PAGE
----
More and more we are hearing about Maine companies having to lay off workers, cut down on hours, or institute voluntary retirement incentives and wage freezes. RR Donnelley in Wells, National Semiconductor in South Portland, Domtar in Baileyville and even L.L. Bean have been forced to cut jobs, consider cutting jobs or outright close because of the failing economy. These layoffs alone have put more than 700 Maine people out of work.

In January, Maine’s unemployment rate rose to 7.8 percent, the second highest unemployment rate in New England, according to the United States Department of Labor. The highest is Rhode Island’s 10.3 percent.

The unemployment rate is just a number; what we don’t see is how hard life becomes for Maine people when they have to deal with job loss. I speak to Mainers nearly every day who share this problem. These are good people whom the economy has hit hard and who are struggling to make ends meet. It is critical that these families get help to access programs and services they need, like unemployment compensation.

Unemployment compensation is an insurance program that helps laid-off workers with their economic situation, providing temporary relief for them and their families. Unemployment insurance is jointly funded through federal and state employer payroll taxes. Benefits normally run for 26 weeks, though with the state of our economy, many workers have been qualifying for an additional 20 weeks of emergency unemployment benefits. In February, an additional 13 weeks of Emergency Extended Unemployment Compensation was made available as a part of the Recovery Act.

There are three ways you can apply for unemployment. The first is to file online. Filing online allows you to file a new unemployment claim, reopen an existing account or file your weekly claim. The Web site is You will need to have your Social Security number or alien registration number; the business name, address and telephone number of every place you worked during the past 18 months; and the jobs you held, as well as the dates you worked for each employer, if you plan to file online.

If you don’t have a computer at home, you can use a computer at a CareerCenter or at a local library. The CareerCenter is where to start if you’re looking for a job. It has lots of useful information on training and on education.

In this area, the closest CareerCenters are in Portland and South Paris. The Portland center can be contacted at 771-5627 or toll-free at 1-877-594-5627. The South Paris CareerCenter can be reached by calling 743-7763 or toll-free at 1-800-343-0151. For information about other CareerCenters, visit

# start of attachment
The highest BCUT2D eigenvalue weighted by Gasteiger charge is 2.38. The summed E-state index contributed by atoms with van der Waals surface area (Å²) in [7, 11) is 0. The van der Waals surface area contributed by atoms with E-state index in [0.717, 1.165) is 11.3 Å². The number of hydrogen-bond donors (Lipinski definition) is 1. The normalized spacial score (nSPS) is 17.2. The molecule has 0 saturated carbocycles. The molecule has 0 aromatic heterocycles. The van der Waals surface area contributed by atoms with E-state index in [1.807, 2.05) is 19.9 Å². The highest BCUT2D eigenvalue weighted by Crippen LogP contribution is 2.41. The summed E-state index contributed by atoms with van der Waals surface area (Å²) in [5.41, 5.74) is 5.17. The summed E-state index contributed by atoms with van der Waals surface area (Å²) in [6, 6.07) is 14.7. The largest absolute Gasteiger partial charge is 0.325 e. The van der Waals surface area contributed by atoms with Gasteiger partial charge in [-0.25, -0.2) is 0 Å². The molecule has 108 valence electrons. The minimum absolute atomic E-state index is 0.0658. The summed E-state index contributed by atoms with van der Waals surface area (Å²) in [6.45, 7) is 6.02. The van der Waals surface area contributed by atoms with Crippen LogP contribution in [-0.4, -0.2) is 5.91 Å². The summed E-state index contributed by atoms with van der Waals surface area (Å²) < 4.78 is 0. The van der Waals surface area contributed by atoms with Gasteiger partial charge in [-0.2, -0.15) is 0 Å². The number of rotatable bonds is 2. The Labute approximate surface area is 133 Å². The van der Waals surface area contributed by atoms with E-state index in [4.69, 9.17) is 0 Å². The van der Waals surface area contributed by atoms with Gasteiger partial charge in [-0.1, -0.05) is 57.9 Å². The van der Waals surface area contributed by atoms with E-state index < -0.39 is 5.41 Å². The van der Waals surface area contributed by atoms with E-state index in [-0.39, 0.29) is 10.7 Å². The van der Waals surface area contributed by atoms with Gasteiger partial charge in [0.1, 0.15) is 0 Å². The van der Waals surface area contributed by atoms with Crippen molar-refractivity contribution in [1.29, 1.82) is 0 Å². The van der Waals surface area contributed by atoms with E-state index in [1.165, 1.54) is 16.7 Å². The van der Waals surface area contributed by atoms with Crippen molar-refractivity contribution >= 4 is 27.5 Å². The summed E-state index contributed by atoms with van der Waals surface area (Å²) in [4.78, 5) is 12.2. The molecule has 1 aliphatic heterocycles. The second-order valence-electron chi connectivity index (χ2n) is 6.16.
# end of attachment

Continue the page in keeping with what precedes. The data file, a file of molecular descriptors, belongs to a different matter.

If you cannot file online, you can call the Unemployment Claims Center and file by phone. The Unemployment Claims Center can be reached toll-free at 1-800-593-7660. For the hearing- impaired, the TTY number is 1-888-457-8884.

Please remember that if you choose to file by phone, it may take several attempts to connect with anyone at the Unemployment Claims Center. With the numerous layoffs Maine has experienced, the Claims Center has been inundated with calls. Please be patient during this process, especially with the staff at the call center. They are working diligently to process every claim, including coming in on weekends and working long shifts just to catch up. The Maine Department of Labor has said that wait times are typically shorter on Wednesdays and Thursdays, as well as in the afternoons.

The third option is to file by mail. Be sure you complete the three forms: the initial application form (form B9.2), the income tax withholding form (W4-V) and the dependents form (B-70). These forms are available at the CareerCenters and the instructions for them are included with the forms.

If you are having any trouble filing for unemployment or you haven’t heard back from Department of Labor about your claim, please don’t hesitate to call me. I will do what I can to get the information you need. Just remember that this process takes time and please bear with the Unemployment Claims Center during this busy time.

Contact my office at the State House, 287-1515, with any questions or comments, or visit my Web site,

Sen. Bill Diamond is a resident of Windham. His Senate district includes the communities of Casco, Frye Island, Raymond, Standish, Windham and Hollis.

Only subscribers are eligible to post comments. Please subscribe or to participate in the conversation. Here’s why.

Use the form below to reset your password. When you've submitted your account email, we will send an email with a reset code.